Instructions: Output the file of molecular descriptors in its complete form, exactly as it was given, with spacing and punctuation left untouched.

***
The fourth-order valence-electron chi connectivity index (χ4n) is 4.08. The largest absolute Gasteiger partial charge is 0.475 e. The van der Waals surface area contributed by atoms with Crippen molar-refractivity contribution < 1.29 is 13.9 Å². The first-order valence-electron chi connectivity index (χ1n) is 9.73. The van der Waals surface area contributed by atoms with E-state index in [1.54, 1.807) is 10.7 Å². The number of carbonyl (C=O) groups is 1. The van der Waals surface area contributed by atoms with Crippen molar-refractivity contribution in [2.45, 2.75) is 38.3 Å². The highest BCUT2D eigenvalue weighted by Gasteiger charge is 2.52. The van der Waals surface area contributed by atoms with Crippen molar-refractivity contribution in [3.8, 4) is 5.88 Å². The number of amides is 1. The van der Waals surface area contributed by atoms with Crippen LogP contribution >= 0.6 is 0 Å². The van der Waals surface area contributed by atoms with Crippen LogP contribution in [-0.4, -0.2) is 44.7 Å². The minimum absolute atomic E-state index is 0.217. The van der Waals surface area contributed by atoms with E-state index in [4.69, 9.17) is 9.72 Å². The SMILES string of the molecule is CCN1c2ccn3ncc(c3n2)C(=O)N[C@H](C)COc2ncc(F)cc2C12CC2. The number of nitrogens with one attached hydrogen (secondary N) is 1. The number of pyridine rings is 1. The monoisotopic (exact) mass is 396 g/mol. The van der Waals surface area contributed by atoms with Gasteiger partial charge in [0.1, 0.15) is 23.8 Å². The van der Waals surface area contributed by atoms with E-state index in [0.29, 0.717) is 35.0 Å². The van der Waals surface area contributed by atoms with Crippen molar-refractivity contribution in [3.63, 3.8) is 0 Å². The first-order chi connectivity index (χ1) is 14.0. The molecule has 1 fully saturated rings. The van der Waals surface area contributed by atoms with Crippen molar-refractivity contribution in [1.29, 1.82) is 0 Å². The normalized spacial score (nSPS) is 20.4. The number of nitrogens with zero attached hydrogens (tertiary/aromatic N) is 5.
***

The fourth-order valence-electron chi connectivity index (χ4n) is 4.08. The largest absolute Gasteiger partial charge is 0.475 e. The van der Waals surface area contributed by atoms with Crippen molar-refractivity contribution < 1.29 is 13.9 Å². The first-order valence-electron chi connectivity index (χ1n) is 9.73. The van der Waals surface area contributed by atoms with E-state index in [1.54, 1.807) is 10.7 Å². The number of carbonyl (C=O) groups is 1. The van der Waals surface area contributed by atoms with Crippen molar-refractivity contribution in [2.45, 2.75) is 38.3 Å². The highest BCUT2D eigenvalue weighted by Gasteiger charge is 2.52. The van der Waals surface area contributed by atoms with Crippen molar-refractivity contribution in [3.8, 4) is 5.88 Å². The number of amides is 1. The van der Waals surface area contributed by atoms with Crippen LogP contribution >= 0.6 is 0 Å². The van der Waals surface area contributed by atoms with Crippen LogP contribution in [-0.4, -0.2) is 44.7 Å². The minimum absolute atomic E-state index is 0.217. The van der Waals surface area contributed by atoms with E-state index in [4.69, 9.17) is 9.72 Å². The SMILES string of the molecule is CCN1c2ccn3ncc(c3n2)C(=O)N[C@H](C)COc2ncc(F)cc2C12CC2. The number of nitrogens with one attached hydrogen (secondary N) is 1. The number of pyridine rings is 1. The monoisotopic (exact) mass is 396 g/mol. The van der Waals surface area contributed by atoms with Gasteiger partial charge in [0.1, 0.15) is 23.8 Å². The van der Waals surface area contributed by atoms with E-state index in [0.29, 0.717) is 35.0 Å². The van der Waals surface area contributed by atoms with Crippen molar-refractivity contribution in [3.63, 3.8) is 0 Å². The first-order chi connectivity index (χ1) is 14.0. The molecule has 1 fully saturated rings. The van der Waals surface area contributed by atoms with Crippen molar-refractivity contribution in [1.29, 1.82) is 0 Å². The normalized spacial score (nSPS) is 20.4. The number of nitrogens with zero attached hydrogens (tertiary/aromatic N) is 5.